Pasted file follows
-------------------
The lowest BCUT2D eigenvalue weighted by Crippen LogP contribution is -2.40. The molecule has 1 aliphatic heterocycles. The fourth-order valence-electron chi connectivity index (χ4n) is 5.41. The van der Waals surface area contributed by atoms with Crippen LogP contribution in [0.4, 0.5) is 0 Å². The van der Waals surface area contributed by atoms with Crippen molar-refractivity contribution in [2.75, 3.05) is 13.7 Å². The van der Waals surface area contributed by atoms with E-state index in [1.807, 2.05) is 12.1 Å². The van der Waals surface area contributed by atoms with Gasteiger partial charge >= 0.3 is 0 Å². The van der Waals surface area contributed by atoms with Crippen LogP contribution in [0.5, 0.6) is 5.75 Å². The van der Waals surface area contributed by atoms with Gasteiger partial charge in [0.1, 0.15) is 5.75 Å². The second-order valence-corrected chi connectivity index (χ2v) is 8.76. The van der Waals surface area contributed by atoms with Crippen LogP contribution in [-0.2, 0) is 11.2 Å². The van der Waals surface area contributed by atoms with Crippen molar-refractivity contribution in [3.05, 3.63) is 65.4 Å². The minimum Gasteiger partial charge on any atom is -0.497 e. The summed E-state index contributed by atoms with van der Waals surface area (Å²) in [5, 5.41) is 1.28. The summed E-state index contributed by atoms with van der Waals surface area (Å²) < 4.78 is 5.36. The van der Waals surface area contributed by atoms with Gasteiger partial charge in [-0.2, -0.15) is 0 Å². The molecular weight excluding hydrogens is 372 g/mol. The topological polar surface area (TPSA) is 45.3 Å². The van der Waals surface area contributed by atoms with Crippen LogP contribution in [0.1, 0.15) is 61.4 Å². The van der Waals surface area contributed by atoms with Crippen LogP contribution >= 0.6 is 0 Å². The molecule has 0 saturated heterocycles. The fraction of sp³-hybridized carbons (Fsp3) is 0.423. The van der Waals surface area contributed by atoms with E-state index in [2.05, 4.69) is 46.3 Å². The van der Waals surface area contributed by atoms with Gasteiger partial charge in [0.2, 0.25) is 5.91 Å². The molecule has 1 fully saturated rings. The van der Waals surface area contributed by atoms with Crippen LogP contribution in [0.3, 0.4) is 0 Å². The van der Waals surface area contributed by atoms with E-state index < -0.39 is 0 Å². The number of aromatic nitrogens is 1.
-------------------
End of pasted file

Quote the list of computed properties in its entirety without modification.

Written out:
The lowest BCUT2D eigenvalue weighted by Crippen LogP contribution is -2.40. The molecule has 1 aliphatic heterocycles. The fourth-order valence-electron chi connectivity index (χ4n) is 5.41. The van der Waals surface area contributed by atoms with Crippen LogP contribution in [0.4, 0.5) is 0 Å². The van der Waals surface area contributed by atoms with Crippen molar-refractivity contribution in [2.75, 3.05) is 13.7 Å². The van der Waals surface area contributed by atoms with E-state index in [1.807, 2.05) is 12.1 Å². The van der Waals surface area contributed by atoms with Gasteiger partial charge >= 0.3 is 0 Å². The van der Waals surface area contributed by atoms with Crippen LogP contribution in [0.5, 0.6) is 5.75 Å². The van der Waals surface area contributed by atoms with Gasteiger partial charge in [0.1, 0.15) is 5.75 Å². The second-order valence-corrected chi connectivity index (χ2v) is 8.76. The van der Waals surface area contributed by atoms with Crippen LogP contribution in [-0.2, 0) is 11.2 Å². The van der Waals surface area contributed by atoms with Crippen molar-refractivity contribution in [3.05, 3.63) is 65.4 Å². The minimum Gasteiger partial charge on any atom is -0.497 e. The summed E-state index contributed by atoms with van der Waals surface area (Å²) in [5, 5.41) is 1.28. The summed E-state index contributed by atoms with van der Waals surface area (Å²) < 4.78 is 5.36. The van der Waals surface area contributed by atoms with Gasteiger partial charge in [-0.2, -0.15) is 0 Å². The molecular weight excluding hydrogens is 372 g/mol. The topological polar surface area (TPSA) is 45.3 Å². The van der Waals surface area contributed by atoms with Crippen LogP contribution in [0.1, 0.15) is 61.4 Å². The van der Waals surface area contributed by atoms with Crippen LogP contribution >= 0.6 is 0 Å². The molecule has 0 saturated heterocycles. The fraction of sp³-hybridized carbons (Fsp3) is 0.423. The van der Waals surface area contributed by atoms with E-state index in [2.05, 4.69) is 46.3 Å². The van der Waals surface area contributed by atoms with Gasteiger partial charge in [0.2, 0.25) is 5.91 Å². The molecule has 1 fully saturated rings. The van der Waals surface area contributed by atoms with Crippen LogP contribution in [0.3, 0.4) is 0 Å². The van der Waals surface area contributed by atoms with E-state index < -0.39 is 0 Å². The number of aromatic nitrogens is 1.